Your College A Capella Group Sucks
Let’s talk about a disturbing trend on college campuses that has made its way across the Tube de la You in the past couple of years: college a capella groups.
Now don’t get me wrong: a capella music is often some of the most beautiful music you can find, and when sung live, the power of voices blending in harmony can move even the stoniest heart to tears. Even a capella covers of popular music can have this effect… but only if done right.
What I’m talking about is the plethora of groups springing up on campus after campus, writing cheap knockoffs of pop songs. And in the cheapest way possible. Across the country they appear, with pseudo-clever names like “All-Night Yahtzee” or “Pitch Slapped”, acting as free entertainment at events where the university doesn’t want to pay a real band, and directly knocking off whatever Katy Perry tune happens to be playing on the radio that particular week.
The most telling aspect of a crappy college a capella group is the direct knockoff. Repeat with me: Good a capella music does not have a star. It’s about harmonies and voice blending. Shitty a capella, on the other hand, involves converting the instrumental portions of the song into “doo doo da da”, and arranging in a semi-circle around whichever member has been chosen to sing lead this time. And then they recreate the song exactly how we already know it. (See figure A)
I’m sorry, but that’s not a capella. That’s karaoke with a less interesting track. If I wanted to hear a soloist singing “Two Points for Honesty”, I would listen to Guster’s original version… I searched for an a capella version because I wanted to see what harmonies people came up with.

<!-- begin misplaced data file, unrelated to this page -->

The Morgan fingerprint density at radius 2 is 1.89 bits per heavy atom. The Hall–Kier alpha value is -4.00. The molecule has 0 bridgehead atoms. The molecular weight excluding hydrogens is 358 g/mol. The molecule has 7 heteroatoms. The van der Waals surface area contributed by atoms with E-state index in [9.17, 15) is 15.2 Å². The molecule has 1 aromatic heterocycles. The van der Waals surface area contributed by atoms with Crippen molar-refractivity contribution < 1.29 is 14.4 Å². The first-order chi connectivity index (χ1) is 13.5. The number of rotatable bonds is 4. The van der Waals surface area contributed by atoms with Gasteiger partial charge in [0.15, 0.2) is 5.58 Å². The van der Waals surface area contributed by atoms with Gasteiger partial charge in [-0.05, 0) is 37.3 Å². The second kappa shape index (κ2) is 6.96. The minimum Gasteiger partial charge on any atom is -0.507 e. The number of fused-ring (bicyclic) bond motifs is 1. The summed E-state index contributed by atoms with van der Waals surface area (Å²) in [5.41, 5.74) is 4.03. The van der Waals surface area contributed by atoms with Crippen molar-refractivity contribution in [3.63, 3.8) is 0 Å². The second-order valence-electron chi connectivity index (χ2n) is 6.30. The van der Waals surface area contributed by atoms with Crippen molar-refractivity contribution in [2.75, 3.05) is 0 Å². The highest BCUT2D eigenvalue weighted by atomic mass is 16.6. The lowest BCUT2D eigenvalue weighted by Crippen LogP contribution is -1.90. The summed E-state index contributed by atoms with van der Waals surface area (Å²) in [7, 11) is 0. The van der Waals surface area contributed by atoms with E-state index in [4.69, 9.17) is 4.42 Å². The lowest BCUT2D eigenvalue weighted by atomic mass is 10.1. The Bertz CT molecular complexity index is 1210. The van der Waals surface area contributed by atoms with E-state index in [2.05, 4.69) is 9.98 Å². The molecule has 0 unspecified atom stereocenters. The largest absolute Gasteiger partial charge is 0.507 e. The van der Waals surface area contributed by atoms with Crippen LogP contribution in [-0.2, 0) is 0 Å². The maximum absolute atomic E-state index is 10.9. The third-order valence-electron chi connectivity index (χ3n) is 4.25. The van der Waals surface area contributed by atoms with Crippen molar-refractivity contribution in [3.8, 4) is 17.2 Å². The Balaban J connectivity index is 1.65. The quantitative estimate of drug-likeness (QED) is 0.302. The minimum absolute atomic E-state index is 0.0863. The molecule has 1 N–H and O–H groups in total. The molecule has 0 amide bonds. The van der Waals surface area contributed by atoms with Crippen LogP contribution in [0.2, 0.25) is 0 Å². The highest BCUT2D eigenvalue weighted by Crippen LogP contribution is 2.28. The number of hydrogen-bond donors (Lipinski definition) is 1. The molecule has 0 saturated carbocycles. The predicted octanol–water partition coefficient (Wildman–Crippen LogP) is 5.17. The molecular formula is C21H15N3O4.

And then there’s this guy:
Without fail, the SAGs (Shitty Acapella Groups) feel the need to spice up their acts by including someone with no musical talent, probably the brother of one of the organizers, to provide beat-boxing. He is generally the whitest, douchiest male they could find, and tries to disguise this by wearing a baseball cap in the inevitable backwards/sideways variation. You know the backwards hat: It’s the universal sign that you were unequivocally street smart in 1974.
Oh, and he gets a microphone too. It’s not because he really needs one (his contribution to the piece is only harmful to all that is sacred), but it’s because he threw a temper tantrum and wanted people to look at him.
Now, like I’ve said, good a capella music does exist, and good a capella covers of pop songs are even out there. Some of them even involve the occasional soloist. There have been some great arrangements of Ben Folds songs, and I participated in a six-part rendition of a Billy Joel piece back in high school all-state choir. Unfortunately, the market is inundated with so many SAGs that these are all most searches will yield. Looking for good a capella music on YouTube is like looking for a Weird Al song on Napster 12 years ago that was actually a Weird Al song and not someone’s homemade parody.
The SAGs, you see, have failed in the same way bar bands have failed. To cover a song well, you have to reinvent it, not just recreate it.
Otherwise, you’re just unoriginal.